In the release, the AFP states that the unnamed 33-year-old man is an IT contractor with the Australian government, who took advantage of his access to “manipulate programs to use the processing power of the agency’s computer network for cryptocurrency mining.”

For his effort, the report claims he earned AU$9,000 (around $6,200) from the mining operation.

He was subsequently charged for the unauthorized modification of restricted data and the unauthorized modification of data to cause impairment. The charges mentioned carry a maximum sentence of 2 years and 10 years, respectively.

Speaking on the matter, Acting Commander Chris Goldsmid, manager of cybercrime operations, said the civil servant in question will be prosecuted for his actions.

“Australian taxpayers put their trust in public officials to perform vital roles for our community with the utmost integrity,” Goldsmid said, per the release. “Any alleged criminal conduct which betrays this trust for personal gain will be investigated and prosecuted.”

Earlier this year, Matthew McDermott, an IT manager for the Florida Department of Citrus (FDoC), was arrested for using the department’s computers to mine cryptocurrencies. According to the report, McDermott used his employer’s computers to mine various digital assets, particularly bitcoin and litecoin. His actions were said to have cost the State Department about $825 in additional utility bills from October 2017 to January 2018.

This article originally appeared on Bitcoin Magazine.

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Bitcoin was barely a year old and trading for less than a penny. Excitement for the world’s first cryptocurrency was still largely bottled up in the infant hobbyist forum Bitcointalk, itself barely half a year old. Here, OGs effervescent with enthusiasm compared notes on economic philosophy, technical knowledge and the new cryptographic beast that Satoshi Nakamoto created. Satoshi himself was still active on the forum, too, as the earliest adopters shared their visions for the future of money.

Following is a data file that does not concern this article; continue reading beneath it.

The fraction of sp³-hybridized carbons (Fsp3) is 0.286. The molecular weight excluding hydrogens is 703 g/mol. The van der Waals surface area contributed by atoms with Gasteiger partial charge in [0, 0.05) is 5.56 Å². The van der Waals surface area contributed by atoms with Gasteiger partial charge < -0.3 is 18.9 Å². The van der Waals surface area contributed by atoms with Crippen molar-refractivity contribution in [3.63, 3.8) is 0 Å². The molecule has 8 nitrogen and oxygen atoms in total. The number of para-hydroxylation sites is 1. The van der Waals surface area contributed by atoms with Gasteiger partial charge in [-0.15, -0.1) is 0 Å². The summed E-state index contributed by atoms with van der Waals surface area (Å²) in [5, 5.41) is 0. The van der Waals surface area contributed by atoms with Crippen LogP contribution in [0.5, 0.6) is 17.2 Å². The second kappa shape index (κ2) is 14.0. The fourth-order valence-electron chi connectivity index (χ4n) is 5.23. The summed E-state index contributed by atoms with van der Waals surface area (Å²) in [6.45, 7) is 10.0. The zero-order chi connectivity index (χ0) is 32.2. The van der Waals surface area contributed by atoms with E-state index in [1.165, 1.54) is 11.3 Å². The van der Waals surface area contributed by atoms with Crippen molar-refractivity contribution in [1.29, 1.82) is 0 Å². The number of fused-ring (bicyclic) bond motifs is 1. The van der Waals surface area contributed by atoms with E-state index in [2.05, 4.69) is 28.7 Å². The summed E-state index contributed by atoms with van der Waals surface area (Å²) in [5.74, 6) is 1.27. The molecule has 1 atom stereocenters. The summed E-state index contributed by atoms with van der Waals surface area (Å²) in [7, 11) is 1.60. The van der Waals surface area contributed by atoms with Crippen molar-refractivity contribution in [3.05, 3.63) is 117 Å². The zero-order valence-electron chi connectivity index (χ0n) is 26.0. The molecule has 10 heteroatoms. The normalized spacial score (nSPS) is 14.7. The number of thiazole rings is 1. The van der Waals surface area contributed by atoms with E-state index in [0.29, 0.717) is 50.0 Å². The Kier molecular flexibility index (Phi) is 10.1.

Though, if that future was going to be realized, something was still missing: No one had ever spent bitcoin on anything. Darknet markets wouldn’t exist for a few years and the only transactions users facilitated (besides peer-to-peer ones on the network) were done in cash.

Perhaps this is why Laszlo Hanyecz decided it was time to make history. On May 18, 2010, the Bitcoin Core contributor asked fellow enthusiasts on Bitcointalk if someone would “make [two large] pizzas yourself and bring it to my house or order it for me from a delivery place.” He offered 10,000 BTC for the service and, though it took four days, he got his wish.

One prescient user cautioned that 10,000 bitcoin was “quite a bit” — around $41 at the time. And, of course, “quite a bit” sounds like an absurd understatement today; seven years later, at bitcoin’s all-time high, that sum would be worth $200,000,000.